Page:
The Poughkeepsie Bridge is one of New England's most famous landmarks. However, despite the bridge's size and length it was not constructed by any of the major Class I railroads of the time.
For years after it was completed the bridge was operated by the Central New England Railway, which became part of the New Haven system after World War I. Never used by either of the large Class Is in the region the New York Central or Pennsylvania, the bridge became an important link for smaller, regional systems like the L&NE, L&HR, CNJ, and others.
After the New Haven joined Penn Central on January 1, 1969, the bridge became redundant and it was finally sold off by Conrail. Unfortunately, there is a great deal of controversy surrounding the structure.
In 1974 Penn Central was on the cusp of collapse following its bankruptcy four years earlier. The company was destitute and attempted to eliminate as many money losing operations (branch lines, secondary corridors, commuter responsibilities, etc.). The Poughkeepsie Bridge was one such asset.
It mysteriously caught fire in the spring of that year, rendering the structure unusable unless a major overhaul was carried out. The railroad was often blamed for the fire since it failed to maintain the bridge's fire monitoring system, which included barrels of water and an employee to watch for sparks from passing trains.
Today, the bridge is owned by the New York State Office of Parks, Recreation and Historic Preservation and was opened to the public in the fall of 2009 as the Walkway Over the Hudson State Historic Park. The idea for what would become the Poughkeepsie Bridge dates as far back as before the Civil War in 1855.
The plan was scoffed at for years but remained hopeful among those wishing to have a connection across the Hudson River south of Albany. The first true attempt to construct the bridge at the site was the Poughkeepsie Bridge Company chartered in June 1871 and was to be financed by the Pennsylvania Railroad.
However, the Panic of 1873 stalled the plan. Fifteen years later, and with no major backing from a large railroad like the Pennsylvania the Manhattan Bridge Building Company was formed to finance the project in 1886. However, it was well-funded nonetheless with powerful names like Andrew Carnegie pitching in to see the bridge built.
With funding secured the bridge was completed in just two years, in late December, 1888, and opening on the first day of January, 1889. The bridge featured a cantilever design and was constructed entirely of steel save for its concrete supports.
Over one mile in length the structure was lauded as an engineering masterpiece and was quite a sight to behold from ground level.
Interestingly, the Poughkeepsie Bridge Company, which owned the bridge relied on new railroads to build east and west to link the bridge with the national network.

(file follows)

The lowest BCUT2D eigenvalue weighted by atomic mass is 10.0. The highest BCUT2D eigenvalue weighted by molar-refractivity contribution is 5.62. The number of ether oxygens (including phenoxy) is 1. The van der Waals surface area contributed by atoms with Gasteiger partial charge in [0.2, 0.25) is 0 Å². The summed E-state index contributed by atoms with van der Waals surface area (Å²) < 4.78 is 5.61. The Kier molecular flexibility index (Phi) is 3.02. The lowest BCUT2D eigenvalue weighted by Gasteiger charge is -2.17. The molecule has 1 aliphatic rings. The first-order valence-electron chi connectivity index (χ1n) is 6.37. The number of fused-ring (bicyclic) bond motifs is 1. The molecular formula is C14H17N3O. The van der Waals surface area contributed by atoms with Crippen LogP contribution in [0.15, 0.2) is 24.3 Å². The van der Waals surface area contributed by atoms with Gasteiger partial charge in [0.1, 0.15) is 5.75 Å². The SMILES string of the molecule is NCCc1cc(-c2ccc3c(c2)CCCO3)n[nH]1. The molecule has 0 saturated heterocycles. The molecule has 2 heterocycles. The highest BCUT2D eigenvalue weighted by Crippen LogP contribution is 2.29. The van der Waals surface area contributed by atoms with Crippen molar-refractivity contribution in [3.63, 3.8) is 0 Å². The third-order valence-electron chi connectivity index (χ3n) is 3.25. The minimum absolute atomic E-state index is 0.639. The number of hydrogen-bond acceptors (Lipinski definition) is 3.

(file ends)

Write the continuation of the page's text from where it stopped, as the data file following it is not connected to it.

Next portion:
These companies began as the Hudson Connecting Railroad, chartered in 1887 to build southwestward from Poughkeepsie while the Poughkeepsie and Connecticut Railroad was chartered the same year to build northeastward.
In July of 1889, about seven months after the bridge opened the Central New England & Western Railroad was created to merge the three into a single, continuous route which stretched from Hartford, Connecticut to Maybrook, New York.
In 1892 the Philadelphia & Reading (the Reading) gained control of the CNE&W but lack of funding resulted in the railroad falling into bankruptcy and reorganized as the Central New England Railway. The CNE remained in operation from 1899 until it came under the control of the New York, New Haven & Hartford Railroad in 1927, in which it remained until the creation of Penn Central.
Prior to the formation of the Erie-Lackawanna in 1960 virtually all of the smaller New England Class I's relied on the Poughkeepsie Bridge to ferry freight and passenger traffic between New England and points west and south such as Buffalo, Philadelphia, Chicago, etc.
These companies included the DL&W, Erie, L&NE, L&HR, Central Railroad of New Jersey (CNJ), and even to some extent the Reading (who often ferried traffic to and from the CNJ). After the EL merger the new company, to some extent, elected to keep traffic on its own rails for Chicago-bound traffic.
However, the bridge still offered an important interchange point for New England-bound traffic carried by the Boston & Maine and New Haven. When it closed in 1970s the EL felt the effects along with many of the other smaller roads previously mentioned.
The bridge saw less traffic after the creation of Penn Central in 1968 as that railroad chose to likewise keep freight on its own rails rather than transferring it to other lines.
To make matters worse the PC's declining financial situation and worsening operations (maintenance was in shambles and trains were being lost all over the railroad) caused the bridge to see even less traffic. Then, an arsonist's fire on May 8, 1974 forced the bridge to close and the PC chose to fix the damaged structure.
This closure forced the bridge line, Lehigh & Hudson River into bankruptcy, as it was unable to fund the repairs to the bridge which was its only lifeline to freight traffic. For more on the bridge's history please click here.
The bridge passed into the hands of Conrail which continued to neglect it as now it served no significant railroad purpose with the government-owned company owning all of the former railroads' lines that had relied on it.
In late 1984 the bridge was sold to Gordon Schreiber Miller and later Vito Moreno, both of which did nothing with the bridge. Fourteen years later it was sold to the Walkway Over the Hudson non-profit group which looked to turn it a pedestrian footbridge.
After millions of
dollars either granted, raised, or donated the bridge opened to the public on October 3, 2009. To visit the Walkway's website please click here.